It’s completely normal to reach for a packet of aspirin when you feel a headache coming on, or perhaps if you’ve had one too many the night before. They’re brilliant at soothing aches and pains – so what’s the problem?
But according to major research from Oxford University, your daily aspirin habit could be causing you far more harm than good.
The pill is often taken by elderly patients in order to cut the risk of heart disease – such as strokes and heart attacks. This is because aspirin works as a blood-thinner. But the study of 3,166 patients has found that people over the age of 75 who take aspirin are actually ten times more likely than younger patients to suffer from fatal bleeds.
In total, it’s thought that taking the pill on a daily basis has been responsible for around 3,000 deaths a year, and around 20,000 dangerous bleeds in order people.
As such, researchers have warned that those who have already suffered a stroke or heart attack, and are taking the tablet in order to improve their health should be taking another pill, in order to reduce their risk of bleeding.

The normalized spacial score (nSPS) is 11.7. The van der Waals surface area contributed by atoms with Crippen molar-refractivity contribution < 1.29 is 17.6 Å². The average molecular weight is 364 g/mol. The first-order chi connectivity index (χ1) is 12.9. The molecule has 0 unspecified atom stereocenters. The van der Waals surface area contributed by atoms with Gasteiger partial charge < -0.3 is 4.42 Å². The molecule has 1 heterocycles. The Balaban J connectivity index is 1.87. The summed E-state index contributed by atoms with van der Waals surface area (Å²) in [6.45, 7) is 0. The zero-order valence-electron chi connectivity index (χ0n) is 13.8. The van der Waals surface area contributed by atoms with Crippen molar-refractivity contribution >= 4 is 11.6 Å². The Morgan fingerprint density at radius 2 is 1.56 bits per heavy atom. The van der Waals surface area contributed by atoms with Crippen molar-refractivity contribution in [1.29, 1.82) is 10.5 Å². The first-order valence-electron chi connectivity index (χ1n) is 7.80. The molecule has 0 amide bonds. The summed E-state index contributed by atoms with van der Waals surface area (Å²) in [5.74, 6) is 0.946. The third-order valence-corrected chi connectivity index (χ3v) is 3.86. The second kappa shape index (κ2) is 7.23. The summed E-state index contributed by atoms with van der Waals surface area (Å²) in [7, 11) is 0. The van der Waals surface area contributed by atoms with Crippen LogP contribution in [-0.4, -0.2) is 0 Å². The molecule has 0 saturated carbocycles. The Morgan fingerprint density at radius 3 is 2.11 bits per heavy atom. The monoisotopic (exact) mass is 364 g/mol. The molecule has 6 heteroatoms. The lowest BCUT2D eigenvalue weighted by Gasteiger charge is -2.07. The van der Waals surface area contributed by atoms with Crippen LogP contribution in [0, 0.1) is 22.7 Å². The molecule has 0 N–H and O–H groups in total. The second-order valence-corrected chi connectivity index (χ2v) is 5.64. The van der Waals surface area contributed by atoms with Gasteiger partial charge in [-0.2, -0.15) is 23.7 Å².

They also advised that those who don’t necessarily need the pills but take them as a health precaution anyway should consider slowly weaning themselves off of them.
Aspirin has long been known to carry a risk of bleeding, but the study suggests that the risk is now far greater than previously thought.
Professor Peter Rothwell, the lead author on the study, said, “We know clearly from trials and other research that aspirin is effective at preventing recurrent heart attacks and strokes. Twenty per cent of potential recurrent heart attacks and strokes are prevented by aspirin.
“Nevertheless, there are also about 3,000 excess bleeding deaths attributable to blood-thinners like aspirin across all age-groups.”
The risk is thought to be greater the older you get. The study showed that for patients under 65 the annual rate for disabling or fatal bleeds was 0.5%. But by the time you reach 85% or over, the risk you rise to 2.5%.
However, doctors do warn that you shouldn’t come off aspirin quickly – or consult your doctor if you are considering doing so.